Experiencing Red (was Re: Uploading, that's needed !! -Reply -Reply -Reply)

Keith Elis (hagbard@ix.netcom.com)
Tue, 25 Nov 1997 18:59:28 -0500

Brent Allsop wrote:

> Red has real qualities. We directly experience Red. We know

> what red is like. We can even come up with textual responses to try

> to describe what red is and isn't like.

I agree that we experience red (directly or indirectly), and I also agree
that we know what red is "like." But I gave it a whirl, and I am as yet
unable to describe red without reference to something else. I don't think
"red" has any qualities other than redness.

> Any machine that was
> abstractly simulating the behavior of a consciousness that experienced
> red, rather than actually producing conscious red, would have to have
> very complex abstract representations to identically reproduce all the
> qualities of red itself.

First, a machine that did so, need not do it abstractly. I think those
with the counterpoint to your position are suggesting that if the brain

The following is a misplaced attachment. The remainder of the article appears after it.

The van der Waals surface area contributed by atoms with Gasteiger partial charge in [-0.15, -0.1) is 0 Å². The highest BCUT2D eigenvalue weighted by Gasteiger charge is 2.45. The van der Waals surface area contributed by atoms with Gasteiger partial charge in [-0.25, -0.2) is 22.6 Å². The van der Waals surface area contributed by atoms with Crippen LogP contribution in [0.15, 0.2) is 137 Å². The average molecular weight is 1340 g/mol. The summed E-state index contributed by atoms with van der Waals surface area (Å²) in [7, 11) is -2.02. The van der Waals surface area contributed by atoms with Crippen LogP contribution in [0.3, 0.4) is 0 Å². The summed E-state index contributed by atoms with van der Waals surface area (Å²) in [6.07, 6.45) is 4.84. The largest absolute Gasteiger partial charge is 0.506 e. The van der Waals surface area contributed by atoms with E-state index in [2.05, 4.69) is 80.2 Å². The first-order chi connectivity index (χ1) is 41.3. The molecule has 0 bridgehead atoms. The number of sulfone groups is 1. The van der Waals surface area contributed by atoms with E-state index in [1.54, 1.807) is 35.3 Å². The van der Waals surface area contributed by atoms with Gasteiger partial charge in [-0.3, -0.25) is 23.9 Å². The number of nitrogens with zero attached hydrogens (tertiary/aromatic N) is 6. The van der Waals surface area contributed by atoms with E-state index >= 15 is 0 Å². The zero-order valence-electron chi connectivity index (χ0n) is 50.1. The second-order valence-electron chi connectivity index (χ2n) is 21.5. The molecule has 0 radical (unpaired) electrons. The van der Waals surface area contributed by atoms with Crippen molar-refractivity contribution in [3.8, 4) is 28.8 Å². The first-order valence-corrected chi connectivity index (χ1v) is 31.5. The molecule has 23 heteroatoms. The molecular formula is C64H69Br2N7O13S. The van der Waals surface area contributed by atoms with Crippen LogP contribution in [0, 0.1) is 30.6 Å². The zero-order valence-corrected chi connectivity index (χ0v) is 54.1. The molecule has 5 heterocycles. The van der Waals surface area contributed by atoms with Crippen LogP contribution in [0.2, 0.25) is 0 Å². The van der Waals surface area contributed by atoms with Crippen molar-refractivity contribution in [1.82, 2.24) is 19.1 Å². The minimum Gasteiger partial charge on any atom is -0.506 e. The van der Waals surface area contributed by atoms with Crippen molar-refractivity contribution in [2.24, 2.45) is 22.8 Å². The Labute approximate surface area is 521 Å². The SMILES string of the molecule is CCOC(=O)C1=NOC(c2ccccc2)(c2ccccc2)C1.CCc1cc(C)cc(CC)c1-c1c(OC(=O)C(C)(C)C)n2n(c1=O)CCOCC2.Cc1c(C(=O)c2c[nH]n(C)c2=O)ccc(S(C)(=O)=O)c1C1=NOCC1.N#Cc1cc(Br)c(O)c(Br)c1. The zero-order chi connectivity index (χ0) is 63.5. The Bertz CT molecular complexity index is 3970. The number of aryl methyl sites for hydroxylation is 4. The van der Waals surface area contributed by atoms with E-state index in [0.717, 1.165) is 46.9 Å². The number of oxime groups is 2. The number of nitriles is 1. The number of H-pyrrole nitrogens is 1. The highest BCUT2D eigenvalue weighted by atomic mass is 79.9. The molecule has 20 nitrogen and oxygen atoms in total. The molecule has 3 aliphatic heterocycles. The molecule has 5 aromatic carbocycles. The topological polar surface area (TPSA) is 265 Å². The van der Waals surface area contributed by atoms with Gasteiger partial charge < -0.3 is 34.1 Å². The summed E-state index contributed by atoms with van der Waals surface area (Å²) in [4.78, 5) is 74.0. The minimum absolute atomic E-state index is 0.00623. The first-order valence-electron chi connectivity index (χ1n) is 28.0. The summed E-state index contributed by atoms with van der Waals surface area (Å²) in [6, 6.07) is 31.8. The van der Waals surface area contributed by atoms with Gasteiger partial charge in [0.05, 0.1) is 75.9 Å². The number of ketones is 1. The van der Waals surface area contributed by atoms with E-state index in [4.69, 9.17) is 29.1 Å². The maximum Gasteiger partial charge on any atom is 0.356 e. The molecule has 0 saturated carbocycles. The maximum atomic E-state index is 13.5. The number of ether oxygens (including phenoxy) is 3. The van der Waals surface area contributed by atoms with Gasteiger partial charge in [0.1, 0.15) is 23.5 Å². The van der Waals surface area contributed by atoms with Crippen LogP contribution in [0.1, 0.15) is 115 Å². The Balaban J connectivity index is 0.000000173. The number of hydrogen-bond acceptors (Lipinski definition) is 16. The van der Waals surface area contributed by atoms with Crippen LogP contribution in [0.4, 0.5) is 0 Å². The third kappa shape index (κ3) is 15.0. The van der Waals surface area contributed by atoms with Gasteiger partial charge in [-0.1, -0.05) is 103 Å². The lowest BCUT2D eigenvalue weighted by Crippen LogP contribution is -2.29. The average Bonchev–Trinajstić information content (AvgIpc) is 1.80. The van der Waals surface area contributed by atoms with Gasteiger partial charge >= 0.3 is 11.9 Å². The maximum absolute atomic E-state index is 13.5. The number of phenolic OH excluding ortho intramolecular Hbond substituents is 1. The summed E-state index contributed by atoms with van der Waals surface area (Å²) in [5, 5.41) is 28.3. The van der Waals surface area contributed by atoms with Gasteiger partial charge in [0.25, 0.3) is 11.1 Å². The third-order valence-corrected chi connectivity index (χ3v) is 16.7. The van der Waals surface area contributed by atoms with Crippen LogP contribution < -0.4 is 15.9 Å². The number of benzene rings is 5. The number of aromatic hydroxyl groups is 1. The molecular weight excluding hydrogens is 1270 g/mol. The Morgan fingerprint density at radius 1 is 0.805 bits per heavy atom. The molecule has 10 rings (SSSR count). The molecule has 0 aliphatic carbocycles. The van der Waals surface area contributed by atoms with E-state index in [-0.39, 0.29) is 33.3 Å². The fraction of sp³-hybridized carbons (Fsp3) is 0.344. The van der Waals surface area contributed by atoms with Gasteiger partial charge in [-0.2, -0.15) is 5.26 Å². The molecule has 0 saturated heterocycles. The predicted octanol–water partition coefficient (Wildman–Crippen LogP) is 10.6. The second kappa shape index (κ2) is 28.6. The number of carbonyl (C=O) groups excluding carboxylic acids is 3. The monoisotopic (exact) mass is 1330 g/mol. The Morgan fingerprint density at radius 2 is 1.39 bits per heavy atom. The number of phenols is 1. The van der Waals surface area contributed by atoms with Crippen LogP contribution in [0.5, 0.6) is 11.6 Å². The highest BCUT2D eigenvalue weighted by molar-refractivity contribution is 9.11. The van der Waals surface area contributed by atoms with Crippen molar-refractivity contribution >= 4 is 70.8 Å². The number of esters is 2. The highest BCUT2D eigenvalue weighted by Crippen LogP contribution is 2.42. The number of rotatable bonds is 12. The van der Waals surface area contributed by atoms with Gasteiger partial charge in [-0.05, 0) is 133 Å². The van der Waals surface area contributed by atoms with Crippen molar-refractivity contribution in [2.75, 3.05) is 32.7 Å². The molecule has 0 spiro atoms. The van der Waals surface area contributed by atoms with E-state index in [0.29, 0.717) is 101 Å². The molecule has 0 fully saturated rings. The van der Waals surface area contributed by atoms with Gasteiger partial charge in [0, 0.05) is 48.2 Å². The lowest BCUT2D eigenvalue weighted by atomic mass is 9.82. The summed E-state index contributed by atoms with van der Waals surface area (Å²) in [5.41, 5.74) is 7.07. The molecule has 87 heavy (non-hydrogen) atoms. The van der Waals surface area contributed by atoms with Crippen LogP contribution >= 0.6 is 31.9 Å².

can do it with physical components, a tech-based "brain" made of
non-biological physical compnents should be able to do it. But this is a
common argument which we see all the time around here. :-)

The more controversial suggestion is that no matter how amazing our
hardware "brain," there is no way to purposefully program the brain to
experience a universal red signal. Specifically, and since I argue red has
no qualities other than redness, the red "signal" some seem to be talking
about may not be universal at all. Consider that in stimulating the optic
nerve (or the visual cortex) we directly remove a step from the process of
"seeing." If we've always experienced red by way of this step, and it has
been circumvented, it is likely that the artificial signal we apply will
not be the same as the signal we have come to identify as red. Especially
since our subjective experiences have as much to do with what "red" is as
does our ability to see color.

The consequence, if this is valid, is that the only way to program such a
manufactured brain to see red, is to provide it with a visible light
detection device and let it "live" among redness for a while. Then it will
be able to assign a textual label to the experience. Comments?

> [...] You'd be programming a computer to lie if you tried to
> make it describe what red was really like.

It seems impossible without reference to something else.

Boat drinks,